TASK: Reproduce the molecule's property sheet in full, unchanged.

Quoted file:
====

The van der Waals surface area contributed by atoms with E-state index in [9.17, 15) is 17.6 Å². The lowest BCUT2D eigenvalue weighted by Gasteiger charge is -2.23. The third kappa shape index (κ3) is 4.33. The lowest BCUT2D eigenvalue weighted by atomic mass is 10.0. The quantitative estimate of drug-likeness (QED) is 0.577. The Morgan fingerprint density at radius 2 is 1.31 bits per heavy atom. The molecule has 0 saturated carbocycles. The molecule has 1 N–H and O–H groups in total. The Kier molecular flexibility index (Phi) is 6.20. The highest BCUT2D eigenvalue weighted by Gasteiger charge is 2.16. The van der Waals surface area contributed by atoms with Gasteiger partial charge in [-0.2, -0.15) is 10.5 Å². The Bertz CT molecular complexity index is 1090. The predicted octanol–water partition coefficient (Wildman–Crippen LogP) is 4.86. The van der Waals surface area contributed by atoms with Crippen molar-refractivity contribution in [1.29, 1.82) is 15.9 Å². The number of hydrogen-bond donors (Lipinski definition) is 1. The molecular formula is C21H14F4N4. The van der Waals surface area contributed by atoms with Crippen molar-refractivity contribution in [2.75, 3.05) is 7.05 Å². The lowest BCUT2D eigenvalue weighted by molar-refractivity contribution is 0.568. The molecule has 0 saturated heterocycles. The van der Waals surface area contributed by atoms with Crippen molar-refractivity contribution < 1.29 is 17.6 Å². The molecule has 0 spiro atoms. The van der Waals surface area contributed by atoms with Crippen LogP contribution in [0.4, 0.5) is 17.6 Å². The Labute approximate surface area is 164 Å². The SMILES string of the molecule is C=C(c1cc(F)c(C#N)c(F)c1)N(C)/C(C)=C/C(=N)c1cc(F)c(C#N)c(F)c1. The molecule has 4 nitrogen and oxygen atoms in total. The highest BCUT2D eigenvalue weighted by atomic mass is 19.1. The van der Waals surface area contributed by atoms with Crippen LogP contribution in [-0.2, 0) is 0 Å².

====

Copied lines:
The van der Waals surface area contributed by atoms with E-state index in [9.17, 15) is 17.6 Å². The lowest BCUT2D eigenvalue weighted by Gasteiger charge is -2.23. The third kappa shape index (κ3) is 4.33. The lowest BCUT2D eigenvalue weighted by atomic mass is 10.0. The quantitative estimate of drug-likeness (QED) is 0.577. The Morgan fingerprint density at radius 2 is 1.31 bits per heavy atom. The molecule has 0 saturated carbocycles. The molecule has 1 N–H and O–H groups in total. The Kier molecular flexibility index (Phi) is 6.20. The highest BCUT2D eigenvalue weighted by Gasteiger charge is 2.16. The van der Waals surface area contributed by atoms with Gasteiger partial charge in [-0.2, -0.15) is 10.5 Å². The Bertz CT molecular complexity index is 1090. The predicted octanol–water partition coefficient (Wildman–Crippen LogP) is 4.86. The van der Waals surface area contributed by atoms with Crippen molar-refractivity contribution in [1.29, 1.82) is 15.9 Å². The number of hydrogen-bond donors (Lipinski definition) is 1. The molecular formula is C21H14F4N4. The van der Waals surface area contributed by atoms with Crippen molar-refractivity contribution in [2.75, 3.05) is 7.05 Å². The lowest BCUT2D eigenvalue weighted by molar-refractivity contribution is 0.568. The molecule has 0 saturated heterocycles. The van der Waals surface area contributed by atoms with Crippen molar-refractivity contribution < 1.29 is 17.6 Å². The molecule has 0 spiro atoms. The van der Waals surface area contributed by atoms with Crippen LogP contribution in [0.4, 0.5) is 17.6 Å². The Labute approximate surface area is 164 Å². The SMILES string of the molecule is C=C(c1cc(F)c(C#N)c(F)c1)N(C)/C(C)=C/C(=N)c1cc(F)c(C#N)c(F)c1. The molecule has 4 nitrogen and oxygen atoms in total. The highest BCUT2D eigenvalue weighted by atomic mass is 19.1. The van der Waals surface area contributed by atoms with Crippen LogP contribution in [-0.2, 0) is 0 Å².